If you think we have controversies surrounding the postseason awards now, you should have been around in 1910. From Way Back and Gone, it's a short history of the late great Chalmers' Trophy:
The Chalmers Automobile Company was a major brand of automobiles in the early 20th century. It flourished throughout the 1910's, but after WWI, it fell on hard times and was done by 1923. In a sense, the Chalmers vehicles were the Lexus of today as their cars sold for around $1,500 when most other models sat in the $400-$700 range. But in 1910, owner Hugh Chalmers decided to make a big push into the advertising business by starting an award to take advantage of baseball's popularity.
Originally, the award was to go to the player with the best batting average. The award of having said average was a beautiful new Chalmers Model 30, commonly called a "Thirty-Six". But the award had some problems from the start. Nap Lajoie and Ty Cobb were making a serious run at the batting title, and they were so far ahead of everyone else that it was really a two-man race. Lajoie and Cobb didn't really like each other (no one really got along with Cobb), and it was a fairly bitter affair.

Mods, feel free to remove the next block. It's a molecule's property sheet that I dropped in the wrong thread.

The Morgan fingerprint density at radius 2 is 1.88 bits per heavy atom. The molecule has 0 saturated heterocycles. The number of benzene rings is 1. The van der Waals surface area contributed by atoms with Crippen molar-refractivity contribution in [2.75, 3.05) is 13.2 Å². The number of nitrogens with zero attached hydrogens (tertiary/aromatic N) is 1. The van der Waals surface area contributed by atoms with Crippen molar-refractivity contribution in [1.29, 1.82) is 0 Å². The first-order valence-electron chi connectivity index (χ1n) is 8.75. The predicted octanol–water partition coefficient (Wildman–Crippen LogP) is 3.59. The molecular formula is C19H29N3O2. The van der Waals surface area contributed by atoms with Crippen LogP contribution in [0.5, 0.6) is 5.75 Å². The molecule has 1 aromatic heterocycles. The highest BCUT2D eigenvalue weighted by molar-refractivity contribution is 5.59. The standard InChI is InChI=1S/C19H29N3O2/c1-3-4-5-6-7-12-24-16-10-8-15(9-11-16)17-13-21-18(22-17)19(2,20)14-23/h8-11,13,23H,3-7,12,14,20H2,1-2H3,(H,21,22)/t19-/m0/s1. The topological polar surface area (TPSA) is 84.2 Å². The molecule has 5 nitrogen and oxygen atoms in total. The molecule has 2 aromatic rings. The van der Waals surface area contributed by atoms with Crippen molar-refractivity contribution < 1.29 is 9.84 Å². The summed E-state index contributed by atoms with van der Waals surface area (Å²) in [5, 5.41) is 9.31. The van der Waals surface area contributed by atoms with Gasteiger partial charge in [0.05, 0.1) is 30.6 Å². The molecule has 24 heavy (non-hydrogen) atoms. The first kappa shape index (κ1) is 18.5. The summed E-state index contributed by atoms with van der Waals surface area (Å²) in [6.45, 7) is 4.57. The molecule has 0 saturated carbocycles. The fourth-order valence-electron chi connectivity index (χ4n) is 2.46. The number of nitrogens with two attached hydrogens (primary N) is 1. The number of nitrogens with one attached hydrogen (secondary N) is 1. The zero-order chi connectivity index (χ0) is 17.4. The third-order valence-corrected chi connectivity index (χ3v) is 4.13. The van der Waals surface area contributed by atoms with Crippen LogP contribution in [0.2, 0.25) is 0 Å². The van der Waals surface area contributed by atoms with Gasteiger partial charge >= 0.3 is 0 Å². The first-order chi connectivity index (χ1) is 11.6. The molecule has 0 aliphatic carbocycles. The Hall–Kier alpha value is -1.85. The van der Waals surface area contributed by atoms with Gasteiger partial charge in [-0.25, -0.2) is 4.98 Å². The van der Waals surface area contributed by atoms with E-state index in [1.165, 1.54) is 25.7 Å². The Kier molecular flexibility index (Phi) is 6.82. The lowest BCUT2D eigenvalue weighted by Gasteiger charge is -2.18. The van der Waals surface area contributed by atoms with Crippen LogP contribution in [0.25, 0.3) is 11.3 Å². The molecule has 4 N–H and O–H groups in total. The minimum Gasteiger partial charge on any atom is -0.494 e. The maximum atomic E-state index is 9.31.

True baseball freaks know how this story turned out, but if you're unfamiliar, I highly recommend a click-through. After reading it, you may view pitch-tipping in a whole new light.